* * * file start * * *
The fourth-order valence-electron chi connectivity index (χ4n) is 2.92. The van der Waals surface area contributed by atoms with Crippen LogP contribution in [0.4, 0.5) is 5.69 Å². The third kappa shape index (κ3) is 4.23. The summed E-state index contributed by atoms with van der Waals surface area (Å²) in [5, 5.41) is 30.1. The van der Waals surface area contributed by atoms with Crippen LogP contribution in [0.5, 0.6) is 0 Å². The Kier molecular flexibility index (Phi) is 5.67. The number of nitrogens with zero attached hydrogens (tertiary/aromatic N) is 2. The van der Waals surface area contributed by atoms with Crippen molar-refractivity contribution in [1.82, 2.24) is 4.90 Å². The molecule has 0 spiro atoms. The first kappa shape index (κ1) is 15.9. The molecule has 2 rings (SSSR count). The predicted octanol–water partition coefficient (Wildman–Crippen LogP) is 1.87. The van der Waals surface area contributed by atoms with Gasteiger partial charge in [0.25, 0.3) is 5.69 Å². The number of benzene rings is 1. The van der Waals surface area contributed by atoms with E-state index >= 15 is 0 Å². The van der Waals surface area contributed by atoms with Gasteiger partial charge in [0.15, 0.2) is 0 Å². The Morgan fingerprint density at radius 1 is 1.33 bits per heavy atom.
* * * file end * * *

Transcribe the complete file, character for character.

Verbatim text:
The fourth-order valence-electron chi connectivity index (χ4n) is 2.92. The van der Waals surface area contributed by atoms with Crippen LogP contribution in [0.4, 0.5) is 5.69 Å². The third kappa shape index (κ3) is 4.23. The summed E-state index contributed by atoms with van der Waals surface area (Å²) in [5, 5.41) is 30.1. The van der Waals surface area contributed by atoms with Crippen LogP contribution in [0.5, 0.6) is 0 Å². The Kier molecular flexibility index (Phi) is 5.67. The number of nitrogens with zero attached hydrogens (tertiary/aromatic N) is 2. The van der Waals surface area contributed by atoms with Crippen molar-refractivity contribution in [1.82, 2.24) is 4.90 Å². The molecule has 0 spiro atoms. The first kappa shape index (κ1) is 15.9. The molecule has 2 rings (SSSR count). The predicted octanol–water partition coefficient (Wildman–Crippen LogP) is 1.87. The van der Waals surface area contributed by atoms with Gasteiger partial charge in [0.25, 0.3) is 5.69 Å². The number of benzene rings is 1. The van der Waals surface area contributed by atoms with E-state index >= 15 is 0 Å². The van der Waals surface area contributed by atoms with Gasteiger partial charge in [0.15, 0.2) is 0 Å². The Morgan fingerprint density at radius 1 is 1.33 bits per heavy atom.